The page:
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Wilfrid Laurier University Communications, Public Affairs & Marketing
September 23, 2014
 
 
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Communications, Public Affairs & Marketing

Laurier professor earns Polanyi Prize for Literature

Nov 16/12| For Immediate Release

Contact:

Jennifer Esmail, Assistant Professor
Department of English and Film Studies
519-884-0710 ext. 3186 or jesmail@wlu.ca

or 

Kevin Crowley, Director
Communications, Public Affairs & Marketing
519-884-0710 ext. 3070 or kcrowley@wlu.ca

WATERLOO – Jennifer Esmail, an assistant professor in the Department of English and Film Studies at Wilfrid Laurier University, has been awarded one of the most prestigious academic awards in Canada: the 2012 John Charles Polanyi Prize for Literature. The prize, awarded annually to outstanding researchers in five different fields, has a value of $20,000.

“It is very fitting that the Polanyi Prize has chosen Dr. Jennifer Esmail as one of this year's recipients,” said Deborah MacLatchy, vice-president: academic and provost. “An emerging scholar in critical Victorian Literature, this high-level acknowledgment recognizes her excellent scholarship and potential to be a leader in the field in years to come.”

Esmail’s expertise is Victorian literature, with research interests in deaf and disability studies, animal studies, and the history of media and technology. Her book, Reading Victorian Deafness: Signs and Sounds in Victorian Literature and Culture, is scheduled for publication by Ohio University Press in spring 2013. Her book examines Victorian understandings of deafness and sign language, including the influential “Oralist” movement that forced deaf people to speak and lipread in English instead of sign.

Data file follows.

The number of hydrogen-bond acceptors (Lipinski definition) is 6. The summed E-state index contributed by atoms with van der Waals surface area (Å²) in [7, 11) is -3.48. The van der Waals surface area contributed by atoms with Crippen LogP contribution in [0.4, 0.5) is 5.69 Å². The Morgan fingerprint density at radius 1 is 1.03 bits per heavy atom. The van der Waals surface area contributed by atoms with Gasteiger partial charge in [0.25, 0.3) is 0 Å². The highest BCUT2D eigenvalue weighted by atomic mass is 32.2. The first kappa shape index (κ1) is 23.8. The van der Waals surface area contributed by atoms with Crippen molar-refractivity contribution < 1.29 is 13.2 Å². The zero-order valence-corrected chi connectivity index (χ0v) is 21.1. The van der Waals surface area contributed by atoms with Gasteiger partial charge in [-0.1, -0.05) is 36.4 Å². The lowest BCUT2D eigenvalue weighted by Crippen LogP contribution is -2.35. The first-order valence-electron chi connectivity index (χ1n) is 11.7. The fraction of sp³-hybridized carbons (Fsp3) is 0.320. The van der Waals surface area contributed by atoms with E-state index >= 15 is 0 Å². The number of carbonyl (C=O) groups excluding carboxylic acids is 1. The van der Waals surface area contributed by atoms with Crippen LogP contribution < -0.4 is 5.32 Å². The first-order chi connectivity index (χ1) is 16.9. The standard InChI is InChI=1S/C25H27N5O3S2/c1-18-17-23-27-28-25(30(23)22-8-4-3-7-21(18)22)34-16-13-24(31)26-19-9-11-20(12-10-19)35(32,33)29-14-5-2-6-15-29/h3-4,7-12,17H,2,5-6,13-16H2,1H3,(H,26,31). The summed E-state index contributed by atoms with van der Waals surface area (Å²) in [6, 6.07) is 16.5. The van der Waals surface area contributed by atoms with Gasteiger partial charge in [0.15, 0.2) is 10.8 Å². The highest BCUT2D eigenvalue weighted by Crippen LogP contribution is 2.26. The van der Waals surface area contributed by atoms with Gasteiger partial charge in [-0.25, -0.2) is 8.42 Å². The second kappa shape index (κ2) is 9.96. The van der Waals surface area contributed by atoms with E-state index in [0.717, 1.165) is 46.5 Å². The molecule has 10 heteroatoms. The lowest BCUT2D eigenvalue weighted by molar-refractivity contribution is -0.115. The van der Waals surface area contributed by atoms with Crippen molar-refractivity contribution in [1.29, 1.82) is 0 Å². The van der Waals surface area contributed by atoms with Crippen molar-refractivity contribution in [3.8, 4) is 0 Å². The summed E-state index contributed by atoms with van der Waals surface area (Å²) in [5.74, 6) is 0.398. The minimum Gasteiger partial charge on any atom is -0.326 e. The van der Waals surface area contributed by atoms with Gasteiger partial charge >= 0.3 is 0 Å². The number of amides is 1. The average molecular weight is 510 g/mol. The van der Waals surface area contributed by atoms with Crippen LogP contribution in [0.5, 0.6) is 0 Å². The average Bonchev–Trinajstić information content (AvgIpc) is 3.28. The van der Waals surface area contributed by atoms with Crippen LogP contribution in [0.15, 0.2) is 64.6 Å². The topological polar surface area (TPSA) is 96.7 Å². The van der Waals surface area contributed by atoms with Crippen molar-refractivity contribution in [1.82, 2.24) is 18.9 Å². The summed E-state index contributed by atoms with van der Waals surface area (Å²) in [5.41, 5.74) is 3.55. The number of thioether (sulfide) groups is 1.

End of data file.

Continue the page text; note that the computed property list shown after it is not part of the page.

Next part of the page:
The Polanyi Prize will help fund Esmail’s new research project, titled “Minding Victorian Animals: Science, Sympathy and the Human-Animal Boundary in Victorian Literature and Culture.” After Charles Darwin published On the Origin of Species in 1859, evolutionary theory caused a shift in how Victorians perceived animal-human relations. Scientists and novelists alike strove to understand what distinguished humans from other animals, with attention given to how and what animals think.

“I am so pleased to have my research recognized by a major research award that values a humanistic inquiry into today’s pressing issues,” said Esmail. She argues that Victorian efforts to define humanity and animality continue to inform current theories and practices, and are especially important in today’s environment- and ecology-minded society. “There were extraordinary ideological and ethical implications at stake in granting significance to the minds of animals, and these effects still resonate in a vast swathe of our current preoccupations with neo-colonialism, human genetic screening, euthanasia, genetic modification and cloning, factory farming, animal testing and environmental sustainability.”

“The Department of English and Film Studies is gratified to know the excellence of new faculty members like Jennifer, who is being recognized in a tough competition outside Laurier,” said Ute Lischke, chair of Laurier’s Department of English and Film Studies. “Congratulations to a very bright young researcher.”

About the Polanyi Prize
In honour of the achievement of John Charles Polanyi, recipient of the 1986 Nobel Prize in Chemistry, the Government of Ontario established a fund to provide up to five prizes annually to outstanding researchers in the early stages of their career who are continuing to post-doctoral studies or have recently started a faculty appointment at an Ontario university. The prizes are available in the areas of Literature, Chemistry, Physiology, Medicine and Economic Science.

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